The movie Refuge begins after the siege of Tibet in 1959. Although there have been many stories of the Dalai Lama and the plight of Tibet since the Chinese invasion, our story focuses on the spiritual developments that have occurred in the West since that time. This story has never been told before. It tells the story of westerners seeking refuge in Buddhism and Tibetan Buddhists seeking economic refuge in the west. It defines the difference between Tibetan culture and Tibetan Buddhism. It is not a story about the invasion of Tibet or the tragedy of its victims. Refuge is filled with beautiful images from Dharamsala and Bodaghaya , India to New York and California .
The story of Refuge is told by a series of first time interviews with renowned filmmakers, artists and accomplished Tibetan masters. From the West we have interviews with Bernardo Bertolucci, the director of Little Buddha; Martin Scorsese, the director of Kundun; Oliver Stone, the director of "Heaven and Earth;" Melissa Mathison, the screenwriter of Kundun and Philip Glass, composer.
From the East we have interviews with His Holiness the Dalai Lama, spiritual and political leader of Tibet; Dzongzar Khyentse Rinpoche, the director of The Cup and a Tibetan meditation master; Sakyong Mipham Rinpoche, Shambhala leader; Ani Tenzin Palmo, English Tibetan Buddhist nun who spent twenty three years meditating in a cave and Khenchen Palden Tserab Rinpoche and Khenpo Tsewang Dongyal Rinpoche, Tibetan abbots who built a complete replica of a Tibetan temple in upstate New York.
The story of Refuge gives a clear look at how Buddhism is doing in the West. Martin Scorsese states, “I think to a certain extent Buddhism might give us an insight and . . . a rebirth of the very essentials of what, for example, Christianity preaches.” And Dzongzar Khyentse Rinpoche says, “Tibetans are taking refuge politically, economically to the rest of the world. And the rest of the world, some are taking refuge to this living tradition of wisdom and compassion of the Buddha, and that's a very good exchange, I think.”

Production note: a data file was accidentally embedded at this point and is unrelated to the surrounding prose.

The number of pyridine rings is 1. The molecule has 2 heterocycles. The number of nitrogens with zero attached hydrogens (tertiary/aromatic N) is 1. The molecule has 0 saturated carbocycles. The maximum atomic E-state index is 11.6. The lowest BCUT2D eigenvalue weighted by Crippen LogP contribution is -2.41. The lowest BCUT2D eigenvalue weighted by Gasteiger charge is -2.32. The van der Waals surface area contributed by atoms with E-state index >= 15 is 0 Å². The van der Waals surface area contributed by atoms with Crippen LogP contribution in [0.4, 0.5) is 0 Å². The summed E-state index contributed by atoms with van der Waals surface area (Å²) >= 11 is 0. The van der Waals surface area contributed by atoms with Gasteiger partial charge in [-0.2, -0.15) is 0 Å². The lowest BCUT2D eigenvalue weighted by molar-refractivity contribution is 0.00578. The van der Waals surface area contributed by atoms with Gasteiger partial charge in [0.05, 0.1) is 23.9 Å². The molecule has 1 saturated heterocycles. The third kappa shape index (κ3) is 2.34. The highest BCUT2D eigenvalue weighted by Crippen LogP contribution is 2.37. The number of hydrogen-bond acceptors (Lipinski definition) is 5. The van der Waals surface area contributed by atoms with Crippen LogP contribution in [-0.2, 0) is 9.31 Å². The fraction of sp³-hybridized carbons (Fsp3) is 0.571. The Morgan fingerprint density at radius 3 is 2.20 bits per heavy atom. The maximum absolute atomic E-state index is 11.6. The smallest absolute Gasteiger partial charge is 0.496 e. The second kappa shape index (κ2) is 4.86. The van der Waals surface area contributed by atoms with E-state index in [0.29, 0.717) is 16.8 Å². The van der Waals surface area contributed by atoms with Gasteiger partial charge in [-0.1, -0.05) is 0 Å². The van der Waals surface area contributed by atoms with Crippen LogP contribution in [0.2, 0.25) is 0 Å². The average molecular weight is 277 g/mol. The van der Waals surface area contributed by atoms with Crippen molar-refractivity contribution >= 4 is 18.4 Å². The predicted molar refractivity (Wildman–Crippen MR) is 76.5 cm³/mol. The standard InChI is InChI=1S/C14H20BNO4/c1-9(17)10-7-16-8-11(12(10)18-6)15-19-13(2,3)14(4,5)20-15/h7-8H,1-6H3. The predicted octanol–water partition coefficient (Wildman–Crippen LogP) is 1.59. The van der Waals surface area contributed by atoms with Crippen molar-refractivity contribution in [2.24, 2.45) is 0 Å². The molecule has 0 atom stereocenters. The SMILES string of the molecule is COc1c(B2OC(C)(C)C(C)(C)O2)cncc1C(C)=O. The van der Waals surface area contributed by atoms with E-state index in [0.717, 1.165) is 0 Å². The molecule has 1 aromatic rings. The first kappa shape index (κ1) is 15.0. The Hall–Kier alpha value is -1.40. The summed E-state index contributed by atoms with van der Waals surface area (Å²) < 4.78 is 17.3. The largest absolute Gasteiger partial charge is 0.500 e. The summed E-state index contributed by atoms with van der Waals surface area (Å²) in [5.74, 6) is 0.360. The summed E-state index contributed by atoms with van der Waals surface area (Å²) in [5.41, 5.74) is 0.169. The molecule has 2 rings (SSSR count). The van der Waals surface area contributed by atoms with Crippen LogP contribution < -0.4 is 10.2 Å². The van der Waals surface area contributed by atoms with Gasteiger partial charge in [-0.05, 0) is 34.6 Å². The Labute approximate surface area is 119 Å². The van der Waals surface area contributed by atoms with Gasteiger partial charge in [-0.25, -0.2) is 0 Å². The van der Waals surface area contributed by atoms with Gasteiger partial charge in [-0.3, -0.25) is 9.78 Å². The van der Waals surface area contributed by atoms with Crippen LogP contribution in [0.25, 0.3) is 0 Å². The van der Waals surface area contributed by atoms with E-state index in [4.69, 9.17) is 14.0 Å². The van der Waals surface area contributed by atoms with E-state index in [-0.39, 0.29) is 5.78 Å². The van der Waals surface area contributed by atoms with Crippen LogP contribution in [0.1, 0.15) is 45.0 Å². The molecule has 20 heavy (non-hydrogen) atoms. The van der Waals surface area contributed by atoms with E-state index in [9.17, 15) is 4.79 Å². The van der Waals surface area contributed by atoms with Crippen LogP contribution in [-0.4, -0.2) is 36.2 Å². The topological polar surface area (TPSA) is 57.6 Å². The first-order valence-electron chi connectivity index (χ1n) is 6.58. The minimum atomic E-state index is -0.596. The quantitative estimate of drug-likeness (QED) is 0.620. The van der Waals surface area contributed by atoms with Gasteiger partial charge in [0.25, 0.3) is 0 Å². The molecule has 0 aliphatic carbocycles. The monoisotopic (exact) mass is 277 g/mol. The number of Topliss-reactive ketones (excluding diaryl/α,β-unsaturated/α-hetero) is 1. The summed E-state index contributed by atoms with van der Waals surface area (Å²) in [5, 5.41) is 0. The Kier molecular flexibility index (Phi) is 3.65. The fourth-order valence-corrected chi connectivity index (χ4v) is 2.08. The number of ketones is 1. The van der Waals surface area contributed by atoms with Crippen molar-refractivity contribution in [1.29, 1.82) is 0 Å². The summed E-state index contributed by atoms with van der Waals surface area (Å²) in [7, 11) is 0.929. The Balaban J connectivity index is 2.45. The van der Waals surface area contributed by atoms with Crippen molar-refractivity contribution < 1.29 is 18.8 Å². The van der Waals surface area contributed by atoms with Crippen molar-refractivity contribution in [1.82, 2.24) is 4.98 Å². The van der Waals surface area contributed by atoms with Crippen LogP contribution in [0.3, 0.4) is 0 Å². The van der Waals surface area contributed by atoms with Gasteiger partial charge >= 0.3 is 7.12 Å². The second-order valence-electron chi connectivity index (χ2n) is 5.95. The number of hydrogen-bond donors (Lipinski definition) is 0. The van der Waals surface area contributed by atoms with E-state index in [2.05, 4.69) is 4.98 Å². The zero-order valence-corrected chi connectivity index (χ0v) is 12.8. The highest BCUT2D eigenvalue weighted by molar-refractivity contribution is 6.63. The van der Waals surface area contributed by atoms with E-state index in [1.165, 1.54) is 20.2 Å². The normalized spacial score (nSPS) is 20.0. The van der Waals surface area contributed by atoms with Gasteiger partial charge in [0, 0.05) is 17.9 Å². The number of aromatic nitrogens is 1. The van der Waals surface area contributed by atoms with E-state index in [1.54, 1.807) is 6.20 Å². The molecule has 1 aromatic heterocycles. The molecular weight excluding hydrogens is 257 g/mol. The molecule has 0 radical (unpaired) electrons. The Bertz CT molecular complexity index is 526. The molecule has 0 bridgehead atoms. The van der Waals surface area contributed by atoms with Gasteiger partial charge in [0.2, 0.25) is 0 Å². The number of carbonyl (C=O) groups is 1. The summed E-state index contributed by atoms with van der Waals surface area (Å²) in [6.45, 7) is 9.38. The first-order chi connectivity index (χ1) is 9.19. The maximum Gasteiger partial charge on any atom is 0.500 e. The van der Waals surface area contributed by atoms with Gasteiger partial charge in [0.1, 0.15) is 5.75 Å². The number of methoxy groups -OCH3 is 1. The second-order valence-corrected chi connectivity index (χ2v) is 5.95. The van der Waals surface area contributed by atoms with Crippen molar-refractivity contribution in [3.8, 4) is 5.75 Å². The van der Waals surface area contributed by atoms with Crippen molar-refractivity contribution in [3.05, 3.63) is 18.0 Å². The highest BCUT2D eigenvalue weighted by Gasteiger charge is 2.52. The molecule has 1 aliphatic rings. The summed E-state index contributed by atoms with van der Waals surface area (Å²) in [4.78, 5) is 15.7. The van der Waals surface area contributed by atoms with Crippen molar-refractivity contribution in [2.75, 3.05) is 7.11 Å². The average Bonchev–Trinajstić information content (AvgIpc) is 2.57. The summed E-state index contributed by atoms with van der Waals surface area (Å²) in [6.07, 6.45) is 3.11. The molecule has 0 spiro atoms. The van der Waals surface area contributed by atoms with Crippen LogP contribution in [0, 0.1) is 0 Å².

We see how those who have come here from the East are doing at present. Ani Tenzin Palmo suggests, “We're all refugees from this ego clinging grasping mind. . . . And we should understand that it is indeed perhaps a journey without an end.” H.H. Shenphen Dawa Rinpoche states, “. . . Dharma will be according to your way of living, your way of thinking. Like Dharma becomes an everyday household word. I think that's going to come soon.”
What makes Refuge fresh and new is its approach to the subject from the point of view that the fall of Tibet has generated a spiritual rebirth in the West and that the Tibetans who have sought refuge here have found their lives renewed by coming to the West. Philip Glass explains, “. . . a culture which had been really hermetically sealed up . . . had been opened up. And what has been a tragedy for the Tibetan people has not been a tragedy for us.”